ART 1 OF 3: BAD-NEIGHBOR BANKS – A SUN SENTINEL INVESTIGATIO
Thousands of vacant homes across South Florida have deteriorated into eyesores that violate local health and safety laws, depress property values and spread blight. The owners of these homes: some of the world’s biggest banks.
In an extensive investigation of foreclosed homes plaguing our neighborhoods, the Sun Sentinel found more than 10,300 property code violations lodged against banks in 10 South Florida cities since 2007.
Municipalities cited the banks because they had title to the homes. But some banks deny responsibility for neglected houses for reasons that ordinary homeowners could not, the Sun Sentinel found.
Banks shift the blame, saying maintenance isn’t their job but the responsibility of another bank or company, known as a “loan servicer.” And they delay or evade accountability simply because they are faceless institutions, usually based in other states, even other countries.
The Sun Sentinel, in its investigation, identified banks as owners only in cases in which they held title to the property. But the newspaper also found that years after launching foreclosure suits, some banks or their agents balk at completing the process and taking title to homes that are unlikely to sell for much. That practice fuels a separate legal “limbo” problem that traps thousands of vacated homes in years-long court cases, often as they tumble into ruin.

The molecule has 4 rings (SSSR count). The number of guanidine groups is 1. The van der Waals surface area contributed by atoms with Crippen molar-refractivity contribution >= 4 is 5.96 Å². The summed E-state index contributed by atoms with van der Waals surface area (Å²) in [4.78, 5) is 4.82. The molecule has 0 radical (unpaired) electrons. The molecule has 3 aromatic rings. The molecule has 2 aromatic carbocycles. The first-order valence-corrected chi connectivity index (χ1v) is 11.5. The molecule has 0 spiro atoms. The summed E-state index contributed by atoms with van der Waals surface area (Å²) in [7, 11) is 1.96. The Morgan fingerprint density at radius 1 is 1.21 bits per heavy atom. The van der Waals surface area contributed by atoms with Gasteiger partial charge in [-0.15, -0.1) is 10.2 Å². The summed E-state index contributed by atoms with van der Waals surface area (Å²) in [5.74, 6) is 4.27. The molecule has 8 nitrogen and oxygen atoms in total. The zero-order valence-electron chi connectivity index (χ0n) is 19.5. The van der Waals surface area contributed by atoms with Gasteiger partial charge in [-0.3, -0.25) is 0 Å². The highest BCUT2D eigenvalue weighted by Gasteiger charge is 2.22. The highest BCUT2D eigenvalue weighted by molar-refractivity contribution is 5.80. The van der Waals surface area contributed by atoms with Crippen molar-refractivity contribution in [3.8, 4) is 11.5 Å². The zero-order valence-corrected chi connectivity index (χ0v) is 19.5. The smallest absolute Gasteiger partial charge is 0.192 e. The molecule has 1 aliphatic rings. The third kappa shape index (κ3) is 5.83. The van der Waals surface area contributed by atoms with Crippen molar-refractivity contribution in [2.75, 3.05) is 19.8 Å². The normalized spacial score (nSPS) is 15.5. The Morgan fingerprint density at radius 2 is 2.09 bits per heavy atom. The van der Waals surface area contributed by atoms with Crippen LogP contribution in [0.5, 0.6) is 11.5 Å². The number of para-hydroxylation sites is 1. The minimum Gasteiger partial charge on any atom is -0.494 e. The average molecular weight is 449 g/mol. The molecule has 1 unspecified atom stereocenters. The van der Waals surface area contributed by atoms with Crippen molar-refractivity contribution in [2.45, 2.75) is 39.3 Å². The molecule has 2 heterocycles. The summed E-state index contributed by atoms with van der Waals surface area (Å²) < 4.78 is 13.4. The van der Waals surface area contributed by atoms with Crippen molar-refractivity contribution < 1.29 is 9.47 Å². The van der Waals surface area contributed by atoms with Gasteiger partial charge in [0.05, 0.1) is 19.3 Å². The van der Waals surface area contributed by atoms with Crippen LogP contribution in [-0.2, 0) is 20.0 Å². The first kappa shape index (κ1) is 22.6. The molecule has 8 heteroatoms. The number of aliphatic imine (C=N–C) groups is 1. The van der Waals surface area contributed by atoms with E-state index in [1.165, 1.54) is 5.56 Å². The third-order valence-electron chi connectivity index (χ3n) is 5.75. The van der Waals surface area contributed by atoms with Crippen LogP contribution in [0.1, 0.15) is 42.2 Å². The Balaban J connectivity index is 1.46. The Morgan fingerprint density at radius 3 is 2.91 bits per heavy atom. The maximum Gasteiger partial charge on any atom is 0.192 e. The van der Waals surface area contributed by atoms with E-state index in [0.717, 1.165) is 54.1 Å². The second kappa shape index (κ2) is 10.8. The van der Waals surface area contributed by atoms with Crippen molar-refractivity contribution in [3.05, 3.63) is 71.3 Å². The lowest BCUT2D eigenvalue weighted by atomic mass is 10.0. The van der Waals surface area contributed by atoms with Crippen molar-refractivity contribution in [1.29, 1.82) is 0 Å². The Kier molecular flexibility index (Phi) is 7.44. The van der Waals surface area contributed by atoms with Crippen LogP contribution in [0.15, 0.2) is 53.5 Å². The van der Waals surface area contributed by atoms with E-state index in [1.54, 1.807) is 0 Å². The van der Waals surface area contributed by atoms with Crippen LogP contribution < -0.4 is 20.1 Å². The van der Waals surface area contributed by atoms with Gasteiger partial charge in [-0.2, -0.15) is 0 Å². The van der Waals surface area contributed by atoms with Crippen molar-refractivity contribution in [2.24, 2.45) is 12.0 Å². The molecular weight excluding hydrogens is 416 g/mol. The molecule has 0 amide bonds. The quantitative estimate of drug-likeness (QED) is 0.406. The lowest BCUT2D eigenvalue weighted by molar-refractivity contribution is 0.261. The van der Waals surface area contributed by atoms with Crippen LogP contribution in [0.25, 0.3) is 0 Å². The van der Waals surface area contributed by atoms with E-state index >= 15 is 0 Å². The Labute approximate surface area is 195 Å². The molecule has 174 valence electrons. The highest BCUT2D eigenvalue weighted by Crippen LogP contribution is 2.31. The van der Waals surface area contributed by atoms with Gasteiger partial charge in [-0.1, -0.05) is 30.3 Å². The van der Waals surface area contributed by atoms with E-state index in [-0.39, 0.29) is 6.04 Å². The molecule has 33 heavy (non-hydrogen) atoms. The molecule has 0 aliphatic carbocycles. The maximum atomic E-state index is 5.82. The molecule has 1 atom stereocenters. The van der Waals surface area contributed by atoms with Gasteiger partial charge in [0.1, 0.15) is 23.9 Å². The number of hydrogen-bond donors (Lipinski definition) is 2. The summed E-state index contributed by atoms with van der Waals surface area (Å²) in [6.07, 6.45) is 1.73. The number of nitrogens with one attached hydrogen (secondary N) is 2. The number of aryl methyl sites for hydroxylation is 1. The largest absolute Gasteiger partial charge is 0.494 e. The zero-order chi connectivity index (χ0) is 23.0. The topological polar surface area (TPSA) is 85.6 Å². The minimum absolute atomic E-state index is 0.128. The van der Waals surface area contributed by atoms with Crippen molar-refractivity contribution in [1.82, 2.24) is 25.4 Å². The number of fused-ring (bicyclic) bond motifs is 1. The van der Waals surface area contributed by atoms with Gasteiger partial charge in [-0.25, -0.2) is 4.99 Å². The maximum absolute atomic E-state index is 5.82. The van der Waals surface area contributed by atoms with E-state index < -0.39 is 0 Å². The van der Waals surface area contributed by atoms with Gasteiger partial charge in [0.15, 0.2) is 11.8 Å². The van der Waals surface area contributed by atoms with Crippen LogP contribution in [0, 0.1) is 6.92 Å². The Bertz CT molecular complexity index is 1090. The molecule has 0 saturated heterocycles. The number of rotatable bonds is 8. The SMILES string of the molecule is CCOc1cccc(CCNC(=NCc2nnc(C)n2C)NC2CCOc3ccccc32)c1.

In South Florida, property code violations are civil matters, dealt with mostly by fines, which when left uncorrected can compound daily and grow to be ludicrously steep — as much as $4.7 million, for example, on a rundown Fort Lauderdale house owned by Germany’s Deutsche Bank.
Ultimately, banks negotiate with local officials to dramatically cut the fines so as not to hinder a home’s sale.
The results of these practices are on stark display on street after street, where vacant properties sit decaying and forlorn.
They are eyesores. Many have been looted. Some have caught fire. They attract vagrants and vandals, lead to increased crime, and can depress the value of nearby homes, particularly if there is an abundance of them in a neighborhood.
Some vacant homes pose extreme danger.
In Miramar in October 2009, a common worry of parents came true. While his family was busy unpacking boxes and moving into the house next door, a toddler wandered into the backyard of an unoccupied, bank-owned house and drowned in the pool.